I’m left to wonder…. was he one of the millions out there suffering with OCD and unable to trust their vulnerability enough to share it? Or was he one of the few to learn  that this is a serious illness and deserves respect? If it’s the former, I hope my vulnerability helps him find courage  to speak his story. If the latter, kudos and thanks for rephrasing.

I show my vulnerability to helps others. I’ve seen the power speaking out can have in helping others find their path to healing. Linda bears her soul to prove what abilities hide in the weaknesses we THINK we have. Shame can be turned to a strength if all trust and faith is placed in God.  I think I speak for both of us when I admit that in each of our struggles came a healthy dose of feeling shame. Stepping outside of that prison and sharing a story, can open doors. We need to be in authentic relationships with our neighbors and we hope we can spread that awareness.


Mental Illness

What suicide leaves behind…

This past week my family and I lost a very dear friend to suicide stemming from  bi-polar depression.

For the least, the last, the lonely and the lost…

It’s been incredibly hard to see such a bright light extinguished by mental illness. Chris was only 24, way too soon to die. He was  kind and caring, and always had a smile on his face. My daughter says Chris was her ‘crush’. He will be greatly missed.

Blessed are those who mourn, for they shall be comforted.~ Matthew 5:4

Every one close to him, even those who lived with him, saw no sign he’d capable of doing such a horrific act as taking his own life. But Chris had demons; demons hiding deep within… and hid well until he was too tired and weak to fight back. That’s how I see it anyway. None of us will ever be the same…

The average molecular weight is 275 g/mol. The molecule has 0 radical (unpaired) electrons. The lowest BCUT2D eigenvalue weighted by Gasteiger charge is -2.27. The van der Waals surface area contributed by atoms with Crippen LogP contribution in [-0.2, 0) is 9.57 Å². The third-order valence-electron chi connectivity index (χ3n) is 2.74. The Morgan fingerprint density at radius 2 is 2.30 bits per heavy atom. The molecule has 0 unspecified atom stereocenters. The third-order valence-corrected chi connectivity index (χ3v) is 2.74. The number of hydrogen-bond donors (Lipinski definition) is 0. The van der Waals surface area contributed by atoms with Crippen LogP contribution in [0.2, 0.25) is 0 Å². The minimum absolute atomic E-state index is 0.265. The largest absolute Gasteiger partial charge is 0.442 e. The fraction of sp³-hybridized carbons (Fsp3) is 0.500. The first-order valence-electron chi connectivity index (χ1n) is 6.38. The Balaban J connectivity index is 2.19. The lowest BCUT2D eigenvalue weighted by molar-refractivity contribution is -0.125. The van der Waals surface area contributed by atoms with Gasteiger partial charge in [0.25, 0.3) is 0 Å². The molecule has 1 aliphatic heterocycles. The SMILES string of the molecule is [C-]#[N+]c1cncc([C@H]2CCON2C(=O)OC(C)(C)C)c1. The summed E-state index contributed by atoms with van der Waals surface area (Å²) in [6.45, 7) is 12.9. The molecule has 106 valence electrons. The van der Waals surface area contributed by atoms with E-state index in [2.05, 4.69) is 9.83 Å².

His girlfriend, Jessie, said to me that she never understood why people say suicide is selfish. Now she understands just how selfish it truly is. He left a gaping whole in each and every heart he touched. The heart of his mother, father, his brother… the hearts of all of his friends, especially me and my family, not to mention the hearts of his girlfriend and her family whom he lived with for the past two years.

I keep looking back on the last few weeks trying to see if I can uncover even the smallest cue telling me that something was off with him. My husband, Ryan, has been doing the same. Both of us noticed that Chris was a little down, but nothing that would indicate what would happen. We just thought it was the result of a long winter. After all, he still always had that stupid infectious smile on his face. I’m not even sure even if we did notice something it would have made a bit of a difference. The reason I say this is because he wasn’t on any medication. Chris couldn’t handle the side effects.

This reason has a very familiar ring to it. A close family member stopped taking meds for bipolar because of the very same reason. Although my family member is doing well, there’s always a risk that they won’t be. It’s a day-by-day process.

The Lord is near to the brokenhearted and saves the crushed in spirit. ~Psalm 34: 18

My advice for people who love others with bipolar, or any other kind of mental illness, is to encourage them to get help. Have them go to a local mental health physician or call the mental health hotline at 1-888-679-1575. If they won’t do that, love them and give them support. Take it day-by-day. Don’t take what they do or say personally, however, UNDER NO CIRCUMSTANCES SHOULD YOU STAY WITH SOMEONE IF THEY ARE ABUSING OR HARMING YOU IN ANY WAY.

If you are in danger get out and seek help. If they are depressed or suicidal please call the National Suicide Prevention Lifeline at 1-800-273-8255.

Don’t blame yourself for the foolish, selfish choices other people make. It is not your fault. Jessie said it perfectly, Chris had an illness and he died from it.

R.I.P. Chris. You are, and forever will, be greatly missed. We love you.